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Banking

Safe but sorry

Burnt in recent equity market sell-offs, high-net-worth investors are clamouring for investment products that will preserve their capital. But private bank advisers are on the whole unconvinced that structured products, outside of limited use for tactical asset allocations, offer adequate returns or are sufficiently cheap and transparent to recommend to their clients. Helen Avery reports.

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JUST HOW SOPHISTICATED are high-net-worth individuals? Smart enough, it seems, to judge that they should be investing in derivatives. In a survey of UK high-net-worth individuals carried out in November 2004 by Tulip Research, 63% of respondents said that structured products should be considered as part of a private investor's portfolio, recommending that as much as 15% of a portfolio should be invested in them. Consultants say it's a trend that is sweeping the globe. "To some extent structured products have become the next new thing in the same way that hedge funds were," says Seb Dovey, head of wealth management consultancy Scorpio Partnership.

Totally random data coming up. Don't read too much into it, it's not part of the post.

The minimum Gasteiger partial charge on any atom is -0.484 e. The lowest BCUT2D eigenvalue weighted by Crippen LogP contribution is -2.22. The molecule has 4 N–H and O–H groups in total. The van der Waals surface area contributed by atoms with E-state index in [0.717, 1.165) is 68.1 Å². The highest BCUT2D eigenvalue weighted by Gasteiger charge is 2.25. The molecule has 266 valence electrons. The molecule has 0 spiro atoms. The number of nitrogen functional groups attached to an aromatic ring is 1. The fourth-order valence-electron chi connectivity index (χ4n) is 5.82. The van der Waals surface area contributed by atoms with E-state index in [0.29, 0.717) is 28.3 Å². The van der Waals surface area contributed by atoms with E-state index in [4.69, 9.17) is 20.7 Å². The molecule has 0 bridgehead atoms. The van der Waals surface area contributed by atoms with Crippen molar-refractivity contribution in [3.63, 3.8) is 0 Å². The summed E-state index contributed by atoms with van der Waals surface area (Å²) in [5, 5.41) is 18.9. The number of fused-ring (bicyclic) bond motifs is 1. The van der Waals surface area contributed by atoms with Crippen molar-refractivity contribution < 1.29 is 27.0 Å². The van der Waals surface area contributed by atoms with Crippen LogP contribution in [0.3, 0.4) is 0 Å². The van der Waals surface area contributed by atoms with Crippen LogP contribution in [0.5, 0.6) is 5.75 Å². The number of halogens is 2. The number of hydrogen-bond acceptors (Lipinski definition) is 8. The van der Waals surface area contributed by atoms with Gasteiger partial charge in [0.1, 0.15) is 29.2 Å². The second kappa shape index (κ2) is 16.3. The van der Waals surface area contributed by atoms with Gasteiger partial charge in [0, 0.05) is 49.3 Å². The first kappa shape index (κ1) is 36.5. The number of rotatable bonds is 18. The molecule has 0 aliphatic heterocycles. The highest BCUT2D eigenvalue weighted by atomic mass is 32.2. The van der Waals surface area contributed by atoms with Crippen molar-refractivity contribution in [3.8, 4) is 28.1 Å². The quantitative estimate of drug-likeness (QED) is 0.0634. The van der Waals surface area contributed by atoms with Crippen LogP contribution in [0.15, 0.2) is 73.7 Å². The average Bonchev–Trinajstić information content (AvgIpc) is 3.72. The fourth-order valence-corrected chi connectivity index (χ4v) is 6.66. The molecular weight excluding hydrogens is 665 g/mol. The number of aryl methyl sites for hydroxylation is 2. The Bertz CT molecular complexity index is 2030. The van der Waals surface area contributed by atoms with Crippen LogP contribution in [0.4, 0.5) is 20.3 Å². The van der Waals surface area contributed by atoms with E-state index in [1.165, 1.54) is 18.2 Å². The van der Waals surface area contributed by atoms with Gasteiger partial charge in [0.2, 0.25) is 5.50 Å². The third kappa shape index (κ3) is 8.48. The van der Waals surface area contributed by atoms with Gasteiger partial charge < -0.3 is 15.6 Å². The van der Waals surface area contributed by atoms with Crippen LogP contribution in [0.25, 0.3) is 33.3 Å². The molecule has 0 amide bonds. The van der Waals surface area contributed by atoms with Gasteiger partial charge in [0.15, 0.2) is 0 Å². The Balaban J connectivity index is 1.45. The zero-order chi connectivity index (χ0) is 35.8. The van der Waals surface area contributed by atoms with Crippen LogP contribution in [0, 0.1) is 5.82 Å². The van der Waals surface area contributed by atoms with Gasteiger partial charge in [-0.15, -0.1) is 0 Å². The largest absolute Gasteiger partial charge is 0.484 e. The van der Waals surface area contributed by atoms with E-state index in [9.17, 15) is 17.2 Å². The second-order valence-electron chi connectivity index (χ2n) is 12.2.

This should be good news for private banks. In a 2004 PricewaterhouseCoopers survey of over 100 wealth managers worldwide, respondents listed derivatives and structured products as one of five areas offering "high profitability". Indeed, private banks can expect to pick up an average 1.5% margin on each product sold. For independent financial advisers the figure can be even higher.

In an environment where margins are low and competition for clients is intense, positioning oneself as a leading distributor of structured products could gather the assets that private banks so desperately need, and bring in profits.

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